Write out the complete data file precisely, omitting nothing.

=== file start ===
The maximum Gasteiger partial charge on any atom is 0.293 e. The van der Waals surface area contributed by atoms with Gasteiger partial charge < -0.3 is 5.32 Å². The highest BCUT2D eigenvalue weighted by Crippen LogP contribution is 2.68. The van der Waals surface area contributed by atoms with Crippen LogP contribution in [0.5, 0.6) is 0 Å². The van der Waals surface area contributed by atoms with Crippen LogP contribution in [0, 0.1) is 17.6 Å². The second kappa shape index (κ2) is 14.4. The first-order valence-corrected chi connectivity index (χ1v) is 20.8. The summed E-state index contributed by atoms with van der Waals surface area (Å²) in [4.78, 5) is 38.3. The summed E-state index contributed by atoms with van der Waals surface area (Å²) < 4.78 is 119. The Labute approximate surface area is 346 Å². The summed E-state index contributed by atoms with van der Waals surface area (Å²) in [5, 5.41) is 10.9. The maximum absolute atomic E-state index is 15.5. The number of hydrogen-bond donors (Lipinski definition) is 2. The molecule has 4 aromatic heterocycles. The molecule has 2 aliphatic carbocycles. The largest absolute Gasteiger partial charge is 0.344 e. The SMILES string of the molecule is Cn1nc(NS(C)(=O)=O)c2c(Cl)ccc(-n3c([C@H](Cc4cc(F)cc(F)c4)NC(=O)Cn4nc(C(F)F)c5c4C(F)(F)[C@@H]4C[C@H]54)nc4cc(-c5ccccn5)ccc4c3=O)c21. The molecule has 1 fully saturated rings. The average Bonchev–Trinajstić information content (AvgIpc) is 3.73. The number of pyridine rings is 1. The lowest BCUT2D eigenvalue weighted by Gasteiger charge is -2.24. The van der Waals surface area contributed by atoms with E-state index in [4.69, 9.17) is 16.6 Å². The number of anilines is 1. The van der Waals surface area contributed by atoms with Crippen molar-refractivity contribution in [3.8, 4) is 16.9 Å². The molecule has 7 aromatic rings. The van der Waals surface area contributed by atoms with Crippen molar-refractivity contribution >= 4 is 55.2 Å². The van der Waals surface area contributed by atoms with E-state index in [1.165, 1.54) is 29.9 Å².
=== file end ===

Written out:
The maximum Gasteiger partial charge on any atom is 0.293 e. The van der Waals surface area contributed by atoms with Gasteiger partial charge < -0.3 is 5.32 Å². The highest BCUT2D eigenvalue weighted by Crippen LogP contribution is 2.68. The van der Waals surface area contributed by atoms with Crippen LogP contribution in [0.5, 0.6) is 0 Å². The van der Waals surface area contributed by atoms with Crippen LogP contribution in [0, 0.1) is 17.6 Å². The second kappa shape index (κ2) is 14.4. The first-order valence-corrected chi connectivity index (χ1v) is 20.8. The summed E-state index contributed by atoms with van der Waals surface area (Å²) in [4.78, 5) is 38.3. The summed E-state index contributed by atoms with van der Waals surface area (Å²) < 4.78 is 119. The Labute approximate surface area is 346 Å². The summed E-state index contributed by atoms with van der Waals surface area (Å²) in [5, 5.41) is 10.9. The maximum absolute atomic E-state index is 15.5. The number of hydrogen-bond donors (Lipinski definition) is 2. The molecule has 4 aromatic heterocycles. The molecule has 2 aliphatic carbocycles. The largest absolute Gasteiger partial charge is 0.344 e. The SMILES string of the molecule is Cn1nc(NS(C)(=O)=O)c2c(Cl)ccc(-n3c([C@H](Cc4cc(F)cc(F)c4)NC(=O)Cn4nc(C(F)F)c5c4C(F)(F)[C@@H]4C[C@H]54)nc4cc(-c5ccccn5)ccc4c3=O)c21. The molecule has 1 fully saturated rings. The average Bonchev–Trinajstić information content (AvgIpc) is 3.73. The number of pyridine rings is 1. The lowest BCUT2D eigenvalue weighted by Gasteiger charge is -2.24. The van der Waals surface area contributed by atoms with E-state index in [4.69, 9.17) is 16.6 Å². The number of anilines is 1. The van der Waals surface area contributed by atoms with Crippen molar-refractivity contribution in [3.8, 4) is 16.9 Å². The molecule has 7 aromatic rings. The van der Waals surface area contributed by atoms with Crippen molar-refractivity contribution >= 4 is 55.2 Å². The van der Waals surface area contributed by atoms with E-state index in [1.165, 1.54) is 29.9 Å².